Defense Secretary Lloyd Austin re-hospitalized for bladder issue

Defense Secretary Lloyd Austin re-hospitalized for bladder issue

U.S. Secretary of Defense Lloyd Austin answers questions during a press conference at the Pentagon in Washington, DC on February 1, 2024.

Andrew Caballero-Reynolds | Afp | Getty Images

Defense Secretary Lloyd Austin was returned to the hospital Sunday afternoon with symptoms related to a possible bladder problem, the Pentagon said.

Austin is battling prostate cancer and has been recovering from surgery for the past few months.

He currently retains all responsibilities of his post, the Pentagon said. According to Pentagon press secretary Maj. Gen. Pat Ryder, on his way to Walter Reed National Military Medical Center, Austin brought with him all “unclassified and classified communications systems necessary to carry out his duties.”

Deputy Secretary of Defense Kathleen Hicks stands ready to take over Austin’s duties should the need arise.

The Pentagon clarified that the White House and Congress were informed of the hospitalization on Sunday to avoid a repeat of an incident in December, when Austin and his staff failed to inform senior government officials that Austin was due to complications related to it He was in the intensive care unit with his cancer after surgery.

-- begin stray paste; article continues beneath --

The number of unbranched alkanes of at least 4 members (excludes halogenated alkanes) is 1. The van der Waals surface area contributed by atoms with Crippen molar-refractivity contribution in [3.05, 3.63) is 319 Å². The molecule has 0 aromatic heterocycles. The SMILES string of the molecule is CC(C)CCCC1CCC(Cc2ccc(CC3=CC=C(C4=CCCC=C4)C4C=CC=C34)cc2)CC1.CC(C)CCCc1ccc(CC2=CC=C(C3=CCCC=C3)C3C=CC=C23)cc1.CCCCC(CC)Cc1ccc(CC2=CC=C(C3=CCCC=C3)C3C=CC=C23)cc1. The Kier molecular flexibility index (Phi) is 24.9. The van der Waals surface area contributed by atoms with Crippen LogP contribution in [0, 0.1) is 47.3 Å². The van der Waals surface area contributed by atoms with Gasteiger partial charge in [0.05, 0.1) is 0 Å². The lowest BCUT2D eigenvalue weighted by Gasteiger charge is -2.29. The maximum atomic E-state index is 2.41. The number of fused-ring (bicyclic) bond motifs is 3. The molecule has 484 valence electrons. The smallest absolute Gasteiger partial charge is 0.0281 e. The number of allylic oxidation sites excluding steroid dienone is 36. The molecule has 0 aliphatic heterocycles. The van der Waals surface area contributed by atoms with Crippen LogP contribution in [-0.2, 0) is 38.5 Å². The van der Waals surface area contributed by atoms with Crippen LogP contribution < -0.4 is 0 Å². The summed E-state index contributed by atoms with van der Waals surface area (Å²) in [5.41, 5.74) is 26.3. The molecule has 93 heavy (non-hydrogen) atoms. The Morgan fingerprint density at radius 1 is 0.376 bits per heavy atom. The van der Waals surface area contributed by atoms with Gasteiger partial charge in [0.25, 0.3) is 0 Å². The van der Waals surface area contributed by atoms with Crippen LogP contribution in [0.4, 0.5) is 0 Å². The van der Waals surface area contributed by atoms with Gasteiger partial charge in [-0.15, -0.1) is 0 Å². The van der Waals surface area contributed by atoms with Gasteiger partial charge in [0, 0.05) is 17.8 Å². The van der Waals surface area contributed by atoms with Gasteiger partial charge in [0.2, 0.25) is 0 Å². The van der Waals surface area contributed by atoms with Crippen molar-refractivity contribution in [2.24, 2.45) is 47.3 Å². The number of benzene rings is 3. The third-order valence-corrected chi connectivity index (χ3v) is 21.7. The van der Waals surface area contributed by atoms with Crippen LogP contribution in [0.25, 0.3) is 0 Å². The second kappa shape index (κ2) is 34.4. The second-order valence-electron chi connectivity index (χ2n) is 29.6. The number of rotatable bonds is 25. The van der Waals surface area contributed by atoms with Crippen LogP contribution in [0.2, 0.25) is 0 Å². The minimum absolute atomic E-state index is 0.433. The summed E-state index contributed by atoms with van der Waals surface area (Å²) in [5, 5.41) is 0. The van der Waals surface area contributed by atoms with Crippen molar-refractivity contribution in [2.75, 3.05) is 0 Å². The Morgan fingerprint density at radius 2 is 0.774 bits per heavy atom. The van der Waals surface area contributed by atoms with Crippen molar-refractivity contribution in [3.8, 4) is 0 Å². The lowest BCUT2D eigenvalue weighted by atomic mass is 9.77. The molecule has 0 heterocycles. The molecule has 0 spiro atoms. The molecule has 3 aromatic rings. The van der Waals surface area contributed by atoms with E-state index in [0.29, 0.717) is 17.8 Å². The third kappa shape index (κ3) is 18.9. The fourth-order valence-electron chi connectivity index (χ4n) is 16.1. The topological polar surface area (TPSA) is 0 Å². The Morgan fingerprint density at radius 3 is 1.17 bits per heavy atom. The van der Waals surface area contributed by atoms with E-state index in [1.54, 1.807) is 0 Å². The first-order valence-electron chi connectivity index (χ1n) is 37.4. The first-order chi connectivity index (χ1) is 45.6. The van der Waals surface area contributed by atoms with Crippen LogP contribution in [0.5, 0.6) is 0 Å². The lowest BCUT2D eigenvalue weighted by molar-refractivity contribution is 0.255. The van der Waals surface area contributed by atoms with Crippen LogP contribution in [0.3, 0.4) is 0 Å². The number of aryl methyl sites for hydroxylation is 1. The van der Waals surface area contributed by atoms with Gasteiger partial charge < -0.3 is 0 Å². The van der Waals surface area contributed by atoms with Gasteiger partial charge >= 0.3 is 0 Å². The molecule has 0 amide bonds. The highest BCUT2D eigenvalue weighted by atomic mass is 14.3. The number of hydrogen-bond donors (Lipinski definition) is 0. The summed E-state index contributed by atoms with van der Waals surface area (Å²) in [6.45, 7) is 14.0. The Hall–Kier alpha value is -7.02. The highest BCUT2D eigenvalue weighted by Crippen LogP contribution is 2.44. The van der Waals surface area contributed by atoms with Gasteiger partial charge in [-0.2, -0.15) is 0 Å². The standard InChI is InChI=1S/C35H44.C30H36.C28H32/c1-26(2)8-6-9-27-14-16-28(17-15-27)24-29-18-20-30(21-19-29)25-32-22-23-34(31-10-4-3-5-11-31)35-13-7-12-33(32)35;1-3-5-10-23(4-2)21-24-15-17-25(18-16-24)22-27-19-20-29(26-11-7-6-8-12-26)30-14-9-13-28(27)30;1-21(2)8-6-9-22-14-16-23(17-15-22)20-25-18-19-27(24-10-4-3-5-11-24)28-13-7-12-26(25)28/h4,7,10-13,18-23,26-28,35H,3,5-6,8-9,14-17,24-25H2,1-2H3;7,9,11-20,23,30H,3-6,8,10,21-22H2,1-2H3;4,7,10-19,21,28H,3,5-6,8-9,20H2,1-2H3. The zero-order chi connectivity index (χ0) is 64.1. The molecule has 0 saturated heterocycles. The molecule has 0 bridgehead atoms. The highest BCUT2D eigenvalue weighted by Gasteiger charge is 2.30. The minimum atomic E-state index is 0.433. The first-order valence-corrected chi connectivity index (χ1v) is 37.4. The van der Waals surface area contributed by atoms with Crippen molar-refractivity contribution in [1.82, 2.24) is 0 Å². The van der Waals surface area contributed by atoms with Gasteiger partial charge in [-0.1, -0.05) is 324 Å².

In January, Austin came under fire after the Pentagon waited days to inform the White House and the public that he was in intensive care at the time for unknown reasons. Doctors at Walter Reed later announced his diagnosis of prostate cancer and released details of his hospital visits.

Still, several lawmakers called on Austin to resign over a lack of transparency, although the White House rejected those calls and doubled down on its support for the defense secretary in his fight against cancer.

Austin’s readmission to the hospital on Sunday comes just over a week after he publicly apologized for hiding his previous hospital visit and promised to be more transparent.

“We didn’t handle it properly. And I didn’t handle it properly. I should have told the president about my cancer diagnosis. “I should have told my team and the American public, too, and I take full responsibility,” Austin said at a press briefing at the Pentagon.

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2024-02-11 22:35:41